Of course, even a small increase in risk may not be justified if the exposure is not going to help the patient. Not every patient requires a physical exam. If the vital signs are already done and normal, I can probably take a history remotely (using a phone, for example), and safely disposition many patients without ever entering the room. Here, I would think that even the small risk of reused PPE is not acceptable. On the other hand, if a patient requires intubation, the small risk of reusing PPE is clearly justified by the much larger benefits for the patient.
I will ignore the incredibly important practical issue of ensuring that you have a way to clean PPE that doesn’t spread infection around the department or significantly degrade the equipment. Although I am ignoring it, this is not something that should be undertaken lightly. The department needs a strict protocol to ensure something that sounds fine in theory doesn’t become a disaster in practice.
Ultimately, there is a lot of grey area here without clear answers. I am hoping to gain from the perspectives of people smarter than me. Leave any comments below.
These musings must be taken in context: I am not an ethicist; I am not a lawyer. I have no special training in this area. I am really hoping to generate conversation that guides the ultimate answer. Please share the post widely and share any comments below. Unfortunately, I don’t think this is really a hypothetical situation. Although I phrased the question as an “if”, I think the question we really need to be tackling is: what should we do when appropriate PPE is not available.
Official organizational stances
- The American Medical Association: “Whether physicians can ethically decline to provide care if PPE is not available depends on several considerations, particularly the anticipated level of risk. In some instances, circumstances unique to the individual physician, or other health care professional, may justify such a refusal—for example, when a physician has underlying health conditions that put them at extremely high risk for a poor outcome should they become infected.” (Ie, vague legalese that doesn’t actually help us when trying to make a decision in the moment.)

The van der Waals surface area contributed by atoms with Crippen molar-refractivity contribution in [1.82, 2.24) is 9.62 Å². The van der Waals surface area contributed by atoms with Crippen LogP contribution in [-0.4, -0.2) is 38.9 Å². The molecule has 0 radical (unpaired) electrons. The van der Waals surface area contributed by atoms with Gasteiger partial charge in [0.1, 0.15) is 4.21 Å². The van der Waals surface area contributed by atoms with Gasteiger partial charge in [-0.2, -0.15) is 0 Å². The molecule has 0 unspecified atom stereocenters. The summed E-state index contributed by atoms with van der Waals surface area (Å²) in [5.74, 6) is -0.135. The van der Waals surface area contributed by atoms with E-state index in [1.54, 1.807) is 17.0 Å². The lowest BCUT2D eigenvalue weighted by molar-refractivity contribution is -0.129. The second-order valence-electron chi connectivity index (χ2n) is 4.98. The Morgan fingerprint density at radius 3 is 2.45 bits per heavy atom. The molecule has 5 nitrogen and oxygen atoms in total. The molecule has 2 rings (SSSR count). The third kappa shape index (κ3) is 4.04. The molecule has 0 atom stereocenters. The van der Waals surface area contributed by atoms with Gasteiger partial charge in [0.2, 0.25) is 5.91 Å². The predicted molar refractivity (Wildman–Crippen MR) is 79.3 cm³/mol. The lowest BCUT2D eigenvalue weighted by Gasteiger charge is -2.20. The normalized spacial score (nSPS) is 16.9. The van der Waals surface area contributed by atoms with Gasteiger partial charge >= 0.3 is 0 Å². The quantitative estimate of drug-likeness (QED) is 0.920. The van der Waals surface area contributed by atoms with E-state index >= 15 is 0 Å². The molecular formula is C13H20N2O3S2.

- The Candian Medical Protective Association: “Physicians may be permitted in exceptional circumstances to refuse to practice if they reasonably believe that the work environment creates a legitimate unacceptable hazard that is not inherent to their ordinary work. A refusal to work due to inadequate protective gear, could put a physician at risk of a College or hospital complaint, the success of which will depend upon the context of the situation. The CMPA is aware that the Colleges are taking into account the current COVID-19 situation and would assess any College complaint in that context. Hospitals and clinics also generally have an obligation to provide a safe work environment for their staff pursuant to occupational health and safety legislation.” (Again, some not so helpful legalese.)
- The Ontario Medical Association (in an email to members): “If you have run out of PPE, and legitimately can no longer safely practice, you are not legally required to risk your life. Society needs health-care workers to try to protect themselves to ensure a healthy work force.”
- The National Academy of Medicine does not address this issue specifically, but provides some pragmatic advice about rationing PPE and altering standard PPE practices.
- The College of Nurses of Ontario: “You should only conduct clinical assessments and collect specimens from at-risk patients in compliance with PPE guidelines and the latest guidance from Public Health or the Ministry of Health.”
If you happen to be in the position to help with the PPE shortage, know that all hospitals are accepting monetary and PPE donations. Hopefully with the help of our communities, we can ensure that this ethical conundrum never comes to pass. Look up your local hospital for details.
If you want more practice details on how to deal with COVID-19, check out the COVID-19 resources page.
I don’t really have other FOAMed, but if you want a fun refresher on some of the basics of philosophy, the Crash Course series is pretty good.